From the publisher’s description:
A brisk narrative of battles and plagues, monastic orders, heroic women, and knights-errant, barbaric tortures and tender romance, intrigue, scandals, and conquest, The Middle Ages: An Illustrated History mixes a spirited and entertaining writing style with exquisite, thorough scholarship. Barbara A. Hanawalt, a renowned medievalist, launches her story with the often violent amalgamation of Roman, Christian, and Germanic cultures following the destruction and pillaging of the crown jewel of the Roman Empirethe great city of Rome. The story moves on to the redrawn map of Europe, in which power players like Byzantium and the newly-established Frankish kingdom begin a precarious existence in a "sea of tribes" (in the words of a contemporary). Savage peoplesthe bloodthirsty Germans, the wild Visigoths and Ostrogoths, the fierce Anglo-Saxons, and the Slavs to the Eastas well as the sophisticated and ever-expanding Arabs threaten each others borders, invade cities and have their own cities sacked, fight victorious battles and get conquered in turn. Hanawalt charts the spread of Christianity in Europe, maps out the trail of misery and mayhem the Crusades left in their wake, explains feudalism and Church reform, familiarizes us with the astrolabe and the masterpieces of Romanesque and Gothic architecture, tracks the progress of the Hundred Years' War, and brings great historical figures--such as Charlemagne, King Henry II, Joan of Arc, Dante, and Justinian--to life.
Spanning the millennium between the fifth and the fifteenth centuries, The Middle Ages: An Illustrated History captures the major historical and political events in great depth and clarity, but never loses sight of the plain and often-overlooked facts of lifelife as lived by peasants and townsfolk, kings and monks, men and women. Hanawalt offers fascinating tidbits on diverse facets of medieval society, from herbal medical cures to table etiquette and drinking habits, from tabloid-worthy court scandals to a unique listing of the rules of a monastic order. She examines rare textsfrom illuminated manuscripts to Carolingian minusculeand takes us inside the awe-inspiring Hagia Sofia in Constantinople.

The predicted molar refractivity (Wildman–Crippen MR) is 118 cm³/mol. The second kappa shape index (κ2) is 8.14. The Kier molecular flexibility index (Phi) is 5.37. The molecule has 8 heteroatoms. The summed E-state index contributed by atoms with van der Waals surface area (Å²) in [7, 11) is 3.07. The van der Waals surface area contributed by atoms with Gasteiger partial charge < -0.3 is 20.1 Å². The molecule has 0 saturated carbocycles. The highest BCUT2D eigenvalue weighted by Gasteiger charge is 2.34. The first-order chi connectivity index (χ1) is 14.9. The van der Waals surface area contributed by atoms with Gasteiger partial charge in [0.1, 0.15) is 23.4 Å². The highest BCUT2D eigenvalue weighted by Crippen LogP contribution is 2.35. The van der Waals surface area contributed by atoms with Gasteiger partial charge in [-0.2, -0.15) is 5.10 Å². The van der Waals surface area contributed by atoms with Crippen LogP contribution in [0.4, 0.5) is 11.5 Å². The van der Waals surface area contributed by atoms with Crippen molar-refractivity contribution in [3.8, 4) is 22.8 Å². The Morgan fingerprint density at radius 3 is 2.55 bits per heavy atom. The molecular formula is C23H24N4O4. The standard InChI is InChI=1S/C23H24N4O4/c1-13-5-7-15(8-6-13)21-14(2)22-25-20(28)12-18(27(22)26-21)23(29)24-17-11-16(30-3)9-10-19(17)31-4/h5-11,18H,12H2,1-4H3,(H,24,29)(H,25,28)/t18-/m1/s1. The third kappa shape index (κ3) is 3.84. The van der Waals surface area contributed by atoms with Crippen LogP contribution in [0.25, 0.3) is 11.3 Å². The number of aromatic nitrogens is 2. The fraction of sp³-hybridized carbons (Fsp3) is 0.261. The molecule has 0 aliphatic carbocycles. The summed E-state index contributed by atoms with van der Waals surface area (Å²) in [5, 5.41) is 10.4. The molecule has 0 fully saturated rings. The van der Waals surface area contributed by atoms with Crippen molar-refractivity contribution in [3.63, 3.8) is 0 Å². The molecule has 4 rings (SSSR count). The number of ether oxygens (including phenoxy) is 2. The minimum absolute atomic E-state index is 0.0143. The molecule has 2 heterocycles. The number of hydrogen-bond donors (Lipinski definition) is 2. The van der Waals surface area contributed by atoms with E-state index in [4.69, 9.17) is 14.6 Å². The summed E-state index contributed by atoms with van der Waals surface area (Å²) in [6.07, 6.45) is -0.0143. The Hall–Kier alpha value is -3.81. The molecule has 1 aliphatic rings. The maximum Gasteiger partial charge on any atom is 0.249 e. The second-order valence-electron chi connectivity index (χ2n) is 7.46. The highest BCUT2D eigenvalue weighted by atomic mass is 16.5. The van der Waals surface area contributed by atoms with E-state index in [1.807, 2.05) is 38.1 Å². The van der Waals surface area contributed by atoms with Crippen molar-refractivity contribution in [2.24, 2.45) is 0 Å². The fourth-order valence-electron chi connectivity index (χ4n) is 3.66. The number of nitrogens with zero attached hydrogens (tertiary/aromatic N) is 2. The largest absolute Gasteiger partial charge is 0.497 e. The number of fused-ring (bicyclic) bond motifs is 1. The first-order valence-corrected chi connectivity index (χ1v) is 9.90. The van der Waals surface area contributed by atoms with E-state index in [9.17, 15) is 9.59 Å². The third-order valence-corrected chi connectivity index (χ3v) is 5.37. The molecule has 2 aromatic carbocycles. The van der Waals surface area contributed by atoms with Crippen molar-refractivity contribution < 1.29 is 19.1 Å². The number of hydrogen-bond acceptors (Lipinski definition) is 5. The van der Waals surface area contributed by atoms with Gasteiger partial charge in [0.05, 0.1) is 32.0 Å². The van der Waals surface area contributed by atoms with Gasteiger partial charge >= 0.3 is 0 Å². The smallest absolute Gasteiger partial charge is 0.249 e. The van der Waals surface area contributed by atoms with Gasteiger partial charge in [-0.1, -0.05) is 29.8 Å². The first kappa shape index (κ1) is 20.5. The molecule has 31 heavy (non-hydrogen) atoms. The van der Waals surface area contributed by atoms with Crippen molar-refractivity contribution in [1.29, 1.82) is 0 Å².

Barbara Hanawalt makes use of eclectic source material, including inscriptions, chronicles, artifacts, and literature, from the Koran to the Scriptures, and from Omar Khayam to the Goliardic poems. Fascinating stories--like that of the discovery of the burial site of an Anglo-Saxon chieftain which contained, among other treasures, an entire 86-foot long shipare interspersed among the chronicles of great historical upheavals. The author takes a sweeping approach to the subject, building a comprehensive, animated portrait of every aspect of life in that period by including material on women's place in medieval society, agriculture, art and literature, religion and superstitions, philosophy, and weaponry. Lavishly illustrated with art, photographs, documents, artifacts, and maps, The Middle Ages also includes a glossary, index, chronology, and suggestions for further reading.
A collection of lavishly illustrated single-volume histories, Oxford Illustrated Histories present well-documented chronologies on topics like Britain, theater, Greece, opera, English literature, modern Europe, and more. Each history includes color and black and white illustrations, as well as photographs, and is compiled by a taskforce of leading scholars in its respective field of interest. These titles are ideal for any casual reader and also, because of the scholarship, serve as companions to any budding researcher's reference collection.
SubjectsArt / History / Religion / European History / Manuscripts / Maps / Middle Ages / Christianity / Crusades /
Hanawalt, Barbara A. (NHC Fellow, 1997–98). The Middle Ages: An Illustrated History. New York: Oxford University Press, 1998.